Wrist Fracture In Adults
What is a wrist fracture?
A wrist fracture is a break in one or more bones of the wrist.
What causes a wrist fracture?
A wrist fracture is usually caused by a fall on an outstretched hand. Wrist bones may also be broken when hit directly by a hard object. Medical conditions, such as osteoporosis (brittle bones), may increase your chances of having wrist fractures.
What are the signs and symptoms of a wrist fracture?
- Pain, swelling, and bruising of your injured wrist
- Wrist pain that is worse when you hold or squeeze something
- Weakness, numbness, or tingling in your injured hand or wrist
- Trouble moving your wrist, hand, or fingers
- Change in the shape of your wrist
How is a wrist fracture diagnosed?
- X-rays: You may need x-rays of your wrist, hand, and forearm to check for broken bones. X-rays of both your injured and uninjured wrists may be taken.
- CT scan: This test is also called a CAT scan. An x-ray machine uses a computer to take pictures of your forearm, wrist, and hand. The pictures may show if you have broken a bone. You may be given a dye before the pictures are taken to help caregivers see the pictures better. Tell the caregiver if you have ever had an allergic reaction to contrast dye.
- MRI: This scan uses powerful magnets and a computer to take pictures of your forearm, wrist, and hand. An MRI may show if you have broken a bone. You may be given a dye to help the pictures show up better. Tell the caregiver if you have ever had an allergic reaction to contrast dye. Do not enter the MRI room with anything metal. Metal can cause serious injury. Tell the caregiver if you have any metal in or on your body.
How is a wrist fracture treated?
Treatment will depend on which wrist bone was broken and the kind of fracture you have. You may need the following:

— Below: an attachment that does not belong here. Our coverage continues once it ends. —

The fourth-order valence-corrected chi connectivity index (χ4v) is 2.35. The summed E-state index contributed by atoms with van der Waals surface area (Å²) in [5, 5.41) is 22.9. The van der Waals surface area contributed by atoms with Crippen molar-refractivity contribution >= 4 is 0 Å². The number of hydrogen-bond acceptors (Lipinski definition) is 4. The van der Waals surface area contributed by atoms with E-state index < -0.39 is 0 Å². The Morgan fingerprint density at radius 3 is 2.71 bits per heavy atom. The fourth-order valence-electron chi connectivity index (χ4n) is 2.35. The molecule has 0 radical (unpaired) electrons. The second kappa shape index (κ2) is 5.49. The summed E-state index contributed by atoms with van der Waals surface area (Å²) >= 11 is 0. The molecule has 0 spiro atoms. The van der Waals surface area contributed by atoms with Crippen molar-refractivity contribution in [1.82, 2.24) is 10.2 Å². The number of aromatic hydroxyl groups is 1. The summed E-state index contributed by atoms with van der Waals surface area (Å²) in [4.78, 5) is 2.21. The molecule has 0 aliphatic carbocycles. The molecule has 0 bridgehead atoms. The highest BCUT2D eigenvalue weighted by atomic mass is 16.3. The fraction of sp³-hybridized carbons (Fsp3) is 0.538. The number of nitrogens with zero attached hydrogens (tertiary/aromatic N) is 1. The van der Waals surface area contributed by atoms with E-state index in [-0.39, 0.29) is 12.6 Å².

- Cast or splint: A cast or splint keeps your wrist from moving to allow it to heal. They may also help decrease pain and prevent further damage to your broken bones.
- Medicine: Medicine may be given to ease your pain. You may need antibiotic medicine or a tetanus shot if there is a break in the skin.
- Surgery: If a bone has moved out of place, you may need surgery to put it back in its normal position.
What are the risks of a wrist fracture?
Surgery or an open wound may cause you to bleed or get an infection. You may get a blood clot in your arm. The clot may travel to your heart or brain and cause life-threatening problems, such as a heart attack or stroke. If not treated, the bones may not heal properly. This may also cause blood supply problems to the wrist and hand. You may have problems with hand movement or decreased grip strength.
How can I manage my symptoms?
- Ice: Ice helps decrease swelling and pain. Use an ice pack or put crushed ice in a plastic bag. Cover it with a towel and place it on your fractured wrist for 15 to 20 minutes every hour as directed.
- Physical therapy: You may need physical therapy after your wrist heals and the cast is removed. A physical therapist can teach you exercises to help improve movement and strength and to decrease pain.
When should I contact my caregiver?
Contact your caregiver if:
- You have a fever.
- There is a bad smell coming from under your cast or splint.
- You have more pain or swelling than before the cast or splint was put on.
- You have questions or concerns about your condition or care.
When should I seek immediate care?
Seek immediate care or call 911 if:
- You have increased pain or swelling in your wrist area that does not go away.
- Your cast or splint gets damaged or breaks.
- Your cast or splint becomes soaked with blood.
- Your cast feels tighter, and you have more swelling in your fingers.
- Your fingers on the injured wrist turn blue or white, or they are cold or numb.
- Your arm feels warm, tender, and painful. It may look swollen and red.
- You suddenly feel lightheaded and short of breath.
- You have chest pain when you take a deep breath or cough. You may cough up blood.
You have the right to help plan your care. Learn about your health condition and how it may be treated. Discuss treatment options with your caregivers to decide what care you want to receive. You always have the right to refuse treatment.
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The above information is an educational aid only. It is not intended as medical advice for individual conditions or treatments. Talk to your doctor, nurse or pharmacist before following any medical regimen to see if it is safe and effective for you.